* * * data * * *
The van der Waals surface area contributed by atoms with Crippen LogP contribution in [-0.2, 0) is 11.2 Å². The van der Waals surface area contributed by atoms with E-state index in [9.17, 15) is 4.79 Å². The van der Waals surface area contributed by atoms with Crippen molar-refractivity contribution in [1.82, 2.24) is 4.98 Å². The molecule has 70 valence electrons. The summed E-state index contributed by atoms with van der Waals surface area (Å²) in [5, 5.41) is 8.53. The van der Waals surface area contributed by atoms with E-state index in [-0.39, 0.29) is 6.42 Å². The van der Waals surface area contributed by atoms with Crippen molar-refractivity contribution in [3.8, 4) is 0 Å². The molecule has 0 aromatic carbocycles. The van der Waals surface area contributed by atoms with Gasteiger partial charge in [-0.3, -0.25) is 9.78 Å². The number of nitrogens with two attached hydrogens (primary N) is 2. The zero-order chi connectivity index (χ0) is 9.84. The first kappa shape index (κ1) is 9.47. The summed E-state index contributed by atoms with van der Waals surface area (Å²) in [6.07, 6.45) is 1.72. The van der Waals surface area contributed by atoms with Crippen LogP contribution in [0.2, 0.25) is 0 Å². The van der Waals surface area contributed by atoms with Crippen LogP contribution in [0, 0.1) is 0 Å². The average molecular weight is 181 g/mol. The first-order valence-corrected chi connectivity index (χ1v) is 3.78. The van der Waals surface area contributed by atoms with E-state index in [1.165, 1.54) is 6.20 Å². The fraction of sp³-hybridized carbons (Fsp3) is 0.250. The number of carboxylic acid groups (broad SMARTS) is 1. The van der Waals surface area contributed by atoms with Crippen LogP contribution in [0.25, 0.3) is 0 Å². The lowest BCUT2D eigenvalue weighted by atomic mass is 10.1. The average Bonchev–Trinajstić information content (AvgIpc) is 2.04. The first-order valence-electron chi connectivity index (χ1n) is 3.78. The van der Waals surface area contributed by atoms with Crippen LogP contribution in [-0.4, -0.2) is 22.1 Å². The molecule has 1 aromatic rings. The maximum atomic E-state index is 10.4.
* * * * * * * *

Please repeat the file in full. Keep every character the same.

The van der Waals surface area contributed by atoms with Crippen LogP contribution in [-0.2, 0) is 11.2 Å². The van der Waals surface area contributed by atoms with E-state index in [9.17, 15) is 4.79 Å². The van der Waals surface area contributed by atoms with Crippen molar-refractivity contribution in [1.82, 2.24) is 4.98 Å². The molecule has 70 valence electrons. The summed E-state index contributed by atoms with van der Waals surface area (Å²) in [5, 5.41) is 8.53. The van der Waals surface area contributed by atoms with E-state index in [-0.39, 0.29) is 6.42 Å². The van der Waals surface area contributed by atoms with Crippen molar-refractivity contribution in [3.8, 4) is 0 Å². The molecule has 0 aromatic carbocycles. The van der Waals surface area contributed by atoms with Gasteiger partial charge in [-0.3, -0.25) is 9.78 Å². The number of nitrogens with two attached hydrogens (primary N) is 2. The zero-order chi connectivity index (χ0) is 9.84. The first kappa shape index (κ1) is 9.47. The summed E-state index contributed by atoms with van der Waals surface area (Å²) in [6.07, 6.45) is 1.72. The van der Waals surface area contributed by atoms with Crippen LogP contribution in [0.2, 0.25) is 0 Å². The van der Waals surface area contributed by atoms with Crippen LogP contribution in [0, 0.1) is 0 Å². The average molecular weight is 181 g/mol. The first-order valence-corrected chi connectivity index (χ1v) is 3.78. The van der Waals surface area contributed by atoms with E-state index in [1.165, 1.54) is 6.20 Å². The fraction of sp³-hybridized carbons (Fsp3) is 0.250. The number of carboxylic acid groups (broad SMARTS) is 1. The van der Waals surface area contributed by atoms with Crippen LogP contribution in [0.25, 0.3) is 0 Å². The lowest BCUT2D eigenvalue weighted by atomic mass is 10.1. The average Bonchev–Trinajstić information content (AvgIpc) is 2.04. The first-order valence-electron chi connectivity index (χ1n) is 3.78. The van der Waals surface area contributed by atoms with Crippen LogP contribution in [-0.4, -0.2) is 22.1 Å². The molecule has 1 aromatic rings. The maximum atomic E-state index is 10.4.